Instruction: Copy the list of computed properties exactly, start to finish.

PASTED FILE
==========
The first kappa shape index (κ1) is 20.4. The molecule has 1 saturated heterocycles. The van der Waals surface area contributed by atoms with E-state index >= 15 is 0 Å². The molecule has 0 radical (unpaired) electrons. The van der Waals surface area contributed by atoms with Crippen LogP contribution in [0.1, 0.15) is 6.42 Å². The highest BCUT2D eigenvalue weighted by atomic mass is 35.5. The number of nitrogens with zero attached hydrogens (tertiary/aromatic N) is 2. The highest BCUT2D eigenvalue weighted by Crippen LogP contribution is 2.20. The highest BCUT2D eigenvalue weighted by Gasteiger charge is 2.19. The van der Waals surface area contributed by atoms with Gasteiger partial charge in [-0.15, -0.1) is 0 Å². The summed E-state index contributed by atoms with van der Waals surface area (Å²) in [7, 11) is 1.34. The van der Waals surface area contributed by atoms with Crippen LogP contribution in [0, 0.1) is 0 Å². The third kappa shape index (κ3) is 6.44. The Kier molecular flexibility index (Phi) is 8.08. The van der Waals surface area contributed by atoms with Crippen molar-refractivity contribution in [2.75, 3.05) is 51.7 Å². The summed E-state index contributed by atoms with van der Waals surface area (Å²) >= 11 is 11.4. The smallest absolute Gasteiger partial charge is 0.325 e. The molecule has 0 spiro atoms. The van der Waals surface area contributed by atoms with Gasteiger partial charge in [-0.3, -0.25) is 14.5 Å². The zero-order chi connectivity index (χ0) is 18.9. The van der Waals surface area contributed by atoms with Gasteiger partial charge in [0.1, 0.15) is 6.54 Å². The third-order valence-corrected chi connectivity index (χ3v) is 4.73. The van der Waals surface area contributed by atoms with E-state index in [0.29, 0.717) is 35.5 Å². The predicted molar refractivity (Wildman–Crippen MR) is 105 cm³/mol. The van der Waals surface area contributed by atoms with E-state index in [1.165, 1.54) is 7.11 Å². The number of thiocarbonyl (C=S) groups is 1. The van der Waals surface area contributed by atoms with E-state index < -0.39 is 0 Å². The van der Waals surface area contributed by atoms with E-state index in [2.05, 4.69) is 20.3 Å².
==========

The first kappa shape index (κ1) is 20.4. The molecule has 1 saturated heterocycles. The van der Waals surface area contributed by atoms with E-state index >= 15 is 0 Å². The molecule has 0 radical (unpaired) electrons. The van der Waals surface area contributed by atoms with Crippen LogP contribution in [0.1, 0.15) is 6.42 Å². The highest BCUT2D eigenvalue weighted by atomic mass is 35.5. The number of nitrogens with zero attached hydrogens (tertiary/aromatic N) is 2. The highest BCUT2D eigenvalue weighted by Crippen LogP contribution is 2.20. The highest BCUT2D eigenvalue weighted by Gasteiger charge is 2.19. The van der Waals surface area contributed by atoms with Gasteiger partial charge in [-0.15, -0.1) is 0 Å². The summed E-state index contributed by atoms with van der Waals surface area (Å²) in [7, 11) is 1.34. The van der Waals surface area contributed by atoms with Crippen LogP contribution in [0, 0.1) is 0 Å². The third kappa shape index (κ3) is 6.44. The Kier molecular flexibility index (Phi) is 8.08. The van der Waals surface area contributed by atoms with Crippen molar-refractivity contribution in [2.75, 3.05) is 51.7 Å². The summed E-state index contributed by atoms with van der Waals surface area (Å²) >= 11 is 11.4. The smallest absolute Gasteiger partial charge is 0.325 e. The molecule has 0 spiro atoms. The van der Waals surface area contributed by atoms with Gasteiger partial charge in [-0.3, -0.25) is 14.5 Å². The zero-order chi connectivity index (χ0) is 18.9. The van der Waals surface area contributed by atoms with Gasteiger partial charge in [0.1, 0.15) is 6.54 Å². The third-order valence-corrected chi connectivity index (χ3v) is 4.73. The van der Waals surface area contributed by atoms with E-state index in [0.29, 0.717) is 35.5 Å². The predicted molar refractivity (Wildman–Crippen MR) is 105 cm³/mol. The van der Waals surface area contributed by atoms with E-state index in [1.165, 1.54) is 7.11 Å². The number of thiocarbonyl (C=S) groups is 1. The van der Waals surface area contributed by atoms with E-state index < -0.39 is 0 Å². The van der Waals surface area contributed by atoms with E-state index in [2.05, 4.69) is 20.3 Å².